Read: The eery parallels between Trump and the Watergate “road map”
Although the allegations against Trump are still just that—allegations—they’re far more serious. At the heart of the matter is the possibility that his campaign conspired with a foreign government to influence the 2016 presidential election.
Congressional investigators are also looking into whether the president has made policy decisions based on campaign favors. The president’s critics are suspicious of his relationship with Vladimir Putin and wonder if his financial ties to countries in the Middle East—including Saudi Arabia—affected the administration’s positions on serious matters such as the brutal murder of the Washington Post reporter Jamal Khashoggi.
The attorneys general of Maryland and Washington, D.C., have now piled on by filing a suit against the administration for having violated the Emoluments Clause. They argue that Trump has accepted foreign money through his hotels, where countries such as the United Arab Emirates and Saudi Arabia have been renting large blocks of rooms at considerable costs.
Personal Crimes: In addition to the alleged original sin of foreign influence, Trump now faces serious accusations that he personally broke the law. Nixon, too, was accused of numerous crimes, including violating campaign-finance rules, evading taxes, and using federal monies for personal gain. These charges were serious enough to warrant a full-throated response from Nixon, including his infamous insistence that “I am not a crook” and his release of his tax returns, a precedent that every succeeding presidential candidate followed (until Trump). But Trump’s alleged personal crimes seem even more substantial. The president is now suspected of committing a felony by directing campaign payments to the adult-film star Stormy Daniels and the former Playboy Playmate Karen McDougal to keep them quiet about sexual affairs.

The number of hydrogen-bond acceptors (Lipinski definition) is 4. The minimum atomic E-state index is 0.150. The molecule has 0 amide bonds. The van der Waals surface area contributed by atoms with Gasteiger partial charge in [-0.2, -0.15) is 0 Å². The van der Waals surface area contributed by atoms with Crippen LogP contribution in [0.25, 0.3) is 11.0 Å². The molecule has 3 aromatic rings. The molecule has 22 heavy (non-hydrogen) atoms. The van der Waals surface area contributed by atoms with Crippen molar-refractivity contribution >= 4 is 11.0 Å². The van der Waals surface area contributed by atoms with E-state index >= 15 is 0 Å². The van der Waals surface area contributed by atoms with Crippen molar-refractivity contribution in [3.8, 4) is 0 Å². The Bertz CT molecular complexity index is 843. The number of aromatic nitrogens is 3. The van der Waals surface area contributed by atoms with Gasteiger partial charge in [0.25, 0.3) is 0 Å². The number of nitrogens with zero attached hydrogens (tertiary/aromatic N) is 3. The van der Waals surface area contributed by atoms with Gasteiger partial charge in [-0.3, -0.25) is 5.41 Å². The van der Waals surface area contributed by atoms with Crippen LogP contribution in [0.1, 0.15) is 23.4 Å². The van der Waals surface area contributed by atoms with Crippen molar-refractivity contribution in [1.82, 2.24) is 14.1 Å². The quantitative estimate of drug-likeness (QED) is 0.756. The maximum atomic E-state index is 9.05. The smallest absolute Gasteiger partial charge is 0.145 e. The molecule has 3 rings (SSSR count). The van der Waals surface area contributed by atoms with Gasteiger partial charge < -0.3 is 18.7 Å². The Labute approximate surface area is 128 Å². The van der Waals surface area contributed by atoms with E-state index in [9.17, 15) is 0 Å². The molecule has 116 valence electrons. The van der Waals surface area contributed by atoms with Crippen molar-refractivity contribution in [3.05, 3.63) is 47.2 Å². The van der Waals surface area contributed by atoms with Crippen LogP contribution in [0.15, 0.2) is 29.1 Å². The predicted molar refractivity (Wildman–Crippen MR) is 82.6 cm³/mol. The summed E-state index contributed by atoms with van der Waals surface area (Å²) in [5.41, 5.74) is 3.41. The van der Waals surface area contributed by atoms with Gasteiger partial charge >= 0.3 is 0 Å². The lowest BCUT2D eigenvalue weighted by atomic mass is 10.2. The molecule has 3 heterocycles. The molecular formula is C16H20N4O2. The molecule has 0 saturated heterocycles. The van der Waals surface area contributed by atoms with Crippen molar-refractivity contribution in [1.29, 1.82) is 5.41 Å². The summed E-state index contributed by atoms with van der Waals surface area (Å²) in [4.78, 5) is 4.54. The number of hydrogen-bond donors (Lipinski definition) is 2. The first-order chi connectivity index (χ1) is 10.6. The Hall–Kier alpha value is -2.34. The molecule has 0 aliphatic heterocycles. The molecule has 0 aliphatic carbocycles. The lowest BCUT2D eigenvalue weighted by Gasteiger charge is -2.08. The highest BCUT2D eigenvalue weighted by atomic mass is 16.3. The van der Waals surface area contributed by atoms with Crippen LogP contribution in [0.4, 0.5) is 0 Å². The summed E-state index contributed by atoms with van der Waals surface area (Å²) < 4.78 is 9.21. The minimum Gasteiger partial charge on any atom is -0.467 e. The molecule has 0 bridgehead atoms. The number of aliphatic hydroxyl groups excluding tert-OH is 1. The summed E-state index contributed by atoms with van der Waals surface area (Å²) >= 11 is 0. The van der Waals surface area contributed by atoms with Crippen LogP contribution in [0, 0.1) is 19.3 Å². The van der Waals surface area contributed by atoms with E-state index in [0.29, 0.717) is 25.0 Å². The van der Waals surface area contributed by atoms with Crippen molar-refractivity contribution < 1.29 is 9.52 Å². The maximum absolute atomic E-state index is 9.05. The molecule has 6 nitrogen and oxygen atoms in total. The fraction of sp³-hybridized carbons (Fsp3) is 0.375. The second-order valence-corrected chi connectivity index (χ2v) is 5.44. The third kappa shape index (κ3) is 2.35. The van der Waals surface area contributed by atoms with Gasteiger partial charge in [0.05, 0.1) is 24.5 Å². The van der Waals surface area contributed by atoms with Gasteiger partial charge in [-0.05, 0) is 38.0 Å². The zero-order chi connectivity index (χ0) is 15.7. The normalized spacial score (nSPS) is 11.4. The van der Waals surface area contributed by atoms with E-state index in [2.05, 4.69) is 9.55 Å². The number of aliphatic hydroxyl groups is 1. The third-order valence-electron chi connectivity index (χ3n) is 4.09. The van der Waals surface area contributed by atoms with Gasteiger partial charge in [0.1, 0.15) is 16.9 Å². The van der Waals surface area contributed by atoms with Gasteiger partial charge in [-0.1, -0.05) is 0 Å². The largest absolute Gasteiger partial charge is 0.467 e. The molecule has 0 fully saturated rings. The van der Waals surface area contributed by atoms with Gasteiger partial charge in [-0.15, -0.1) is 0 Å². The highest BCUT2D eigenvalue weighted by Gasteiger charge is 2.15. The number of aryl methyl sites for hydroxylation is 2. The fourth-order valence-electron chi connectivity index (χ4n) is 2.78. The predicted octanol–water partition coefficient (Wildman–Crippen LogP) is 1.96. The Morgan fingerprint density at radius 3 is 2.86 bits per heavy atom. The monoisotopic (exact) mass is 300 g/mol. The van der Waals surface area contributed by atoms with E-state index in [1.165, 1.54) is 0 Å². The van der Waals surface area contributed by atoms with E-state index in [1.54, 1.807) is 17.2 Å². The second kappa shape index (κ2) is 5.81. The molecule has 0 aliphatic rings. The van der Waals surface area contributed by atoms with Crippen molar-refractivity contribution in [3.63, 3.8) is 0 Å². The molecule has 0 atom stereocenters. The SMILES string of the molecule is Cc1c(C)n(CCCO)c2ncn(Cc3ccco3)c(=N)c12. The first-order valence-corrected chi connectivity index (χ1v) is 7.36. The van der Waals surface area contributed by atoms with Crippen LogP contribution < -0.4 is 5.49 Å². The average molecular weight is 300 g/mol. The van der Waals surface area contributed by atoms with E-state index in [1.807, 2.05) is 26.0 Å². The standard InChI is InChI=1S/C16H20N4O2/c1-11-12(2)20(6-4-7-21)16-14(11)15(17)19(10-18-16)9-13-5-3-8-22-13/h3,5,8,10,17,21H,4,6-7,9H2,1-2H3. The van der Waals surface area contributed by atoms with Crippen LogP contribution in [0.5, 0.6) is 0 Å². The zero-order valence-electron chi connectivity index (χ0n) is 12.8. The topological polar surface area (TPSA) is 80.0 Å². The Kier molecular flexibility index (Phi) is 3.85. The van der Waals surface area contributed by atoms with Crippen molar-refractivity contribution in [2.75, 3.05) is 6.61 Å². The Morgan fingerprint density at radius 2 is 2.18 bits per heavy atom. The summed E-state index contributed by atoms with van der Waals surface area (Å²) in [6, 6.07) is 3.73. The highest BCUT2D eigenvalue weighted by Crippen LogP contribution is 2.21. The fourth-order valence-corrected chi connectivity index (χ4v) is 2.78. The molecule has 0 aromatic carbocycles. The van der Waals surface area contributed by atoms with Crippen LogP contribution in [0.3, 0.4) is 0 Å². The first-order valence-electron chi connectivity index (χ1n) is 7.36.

Read: Trump is going full Nixon on Mueller
That’s not all. The New York Times uncovered a long history of corrupt tax practices in which a younger Trump and his father, Fred Trump, attempted to evade their tax obligations through false assessments of properties and other shell games to protect their money. According to the report, these actions went far beyond the normal mechanisms wealthier families have long used to protect their assets and strayed into criminal territory.
What’s more, the U.S. Attorney of the Southern District of New York, the prime mover behind the campaign-finance investigations, is also looking into the practices of the Trump Foundation. Here the scent of wrongdoing is extremely strong, with evidence mounting that the tax-exempt foundation misused funds for the personal benefit of the family, and even for the purposes of the 2016 campaign. Facing such serious charges, the Trump Foundation has shut down its operations, but the reckoning over its spending practices will likely continue.